Year 10 Outdoor Education expeditions depart


Week 9B Winter Term

 Year 10 Outdoor Education Expeditions away all week (no Year 10 classes)

Wednesday 23 September 

Scotch Parents Meeting, Dining Room Annexe


Thursday 24 September

Year 9 Enrichment Incursion


Friday 25 September

Winter Term ends in Senior School


School Holidays

Thursday 8 October

Rowing Camp departs


Saturday 10 October

PSA Sport – Hale School v Scotch College (Away) (practice fixtures for Firsts teams only)

8.30am onwards

Week 1A Spring Term 

Monday 12 October

Incoming Student Leaders' Induction


Tuesday 13 October 

Incoming House and Boarding Student Leaders' Meeting


Boarding House opens 3pm, students due back by 5.30pm


Music Dinner, venue to be confirmed


Wednesday 14 October 

Spring Term commences (Senior School)


Sports training commences in the morning as per the Spring Term schedule


Year 10, 11 and 12 Conferences and examination handback


Leaving Year 12 House Dinners


Thursday 15 October 

Ensemble Auditions


Student Leaders' Breakfast, Dining Room Annexe


Year 10, 11 and 12 Conferences and examination handback


Boarding Community Dinner


Friday 16 October 

Senior School Assembly including Student Leadership handover


March Out


Year 2 and 12 Activities and Lunch


Year 12 Parents' Lunch, The Quarry


PSA Sport – Scotch College v Aquinas College (Home)

1.30pm onwards

Saturday 17 October

Inter House Rowing Regatta


PSA Sport – Scotch College v Aquinas College (Home)

8.30am onwards

Sunday 18 October

Year 10, 2021 Bibbulmun Track expedition departs



Careers Information

Year 12 Information

Year 12 students and parents are encouraged to read the latest TISC School Circular that provides useful information including:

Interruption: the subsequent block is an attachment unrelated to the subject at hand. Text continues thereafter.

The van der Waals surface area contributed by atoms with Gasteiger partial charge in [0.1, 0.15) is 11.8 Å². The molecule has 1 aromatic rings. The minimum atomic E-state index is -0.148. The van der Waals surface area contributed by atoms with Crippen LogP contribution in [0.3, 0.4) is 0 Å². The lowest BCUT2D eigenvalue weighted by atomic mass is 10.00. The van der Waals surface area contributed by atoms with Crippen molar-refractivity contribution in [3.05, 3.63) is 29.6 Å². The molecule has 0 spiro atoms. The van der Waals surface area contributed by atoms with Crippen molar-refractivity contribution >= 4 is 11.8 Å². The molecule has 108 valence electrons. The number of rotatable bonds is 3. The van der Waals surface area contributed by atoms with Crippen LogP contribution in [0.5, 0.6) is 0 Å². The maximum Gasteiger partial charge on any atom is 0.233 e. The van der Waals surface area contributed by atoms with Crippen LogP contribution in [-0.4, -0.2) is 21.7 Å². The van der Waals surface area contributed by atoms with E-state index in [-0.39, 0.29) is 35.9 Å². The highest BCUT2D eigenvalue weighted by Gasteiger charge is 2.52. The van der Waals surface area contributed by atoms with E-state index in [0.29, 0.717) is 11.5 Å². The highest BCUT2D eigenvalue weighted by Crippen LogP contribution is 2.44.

1. TISC applications and early offers
  2. Early-bird closing date  
  3. Unique Student Identifier (USI)
  4. TISC videos
  5. English competence concession threshold – Curtin University  
  6. English competence requirement – Murdoch University

Online Open Day at the University of Notre Dame

10am–4pm, Sunday 20 September 2020

Open your mind to the next big thing in degrees and future careers:

  • Explore your study options with degree information webinars
  • Live Q & A sessions with academics and students
  • Access on-demand videos and resources
  • Check out demonstrations and taster sessions

Register now

Apply now for 2021 at Notre Dame

School leavers applying for 2021 should submit final Year 11 and available Year 12 reports for consideration. Offers for will be made on a rolling basis.

For consideration for Semester 1, 2021, applications for the Bachelor of Nursing and Bachelor of Physiotherapy must be submitted by 30 September 2020. Applications for other degrees will continue to be accepted after this date.

Gap Year Opportunity

Consolidated Pastoral Company is seeking expressions of interest from students who may be interested in completing a gap year as a station hand.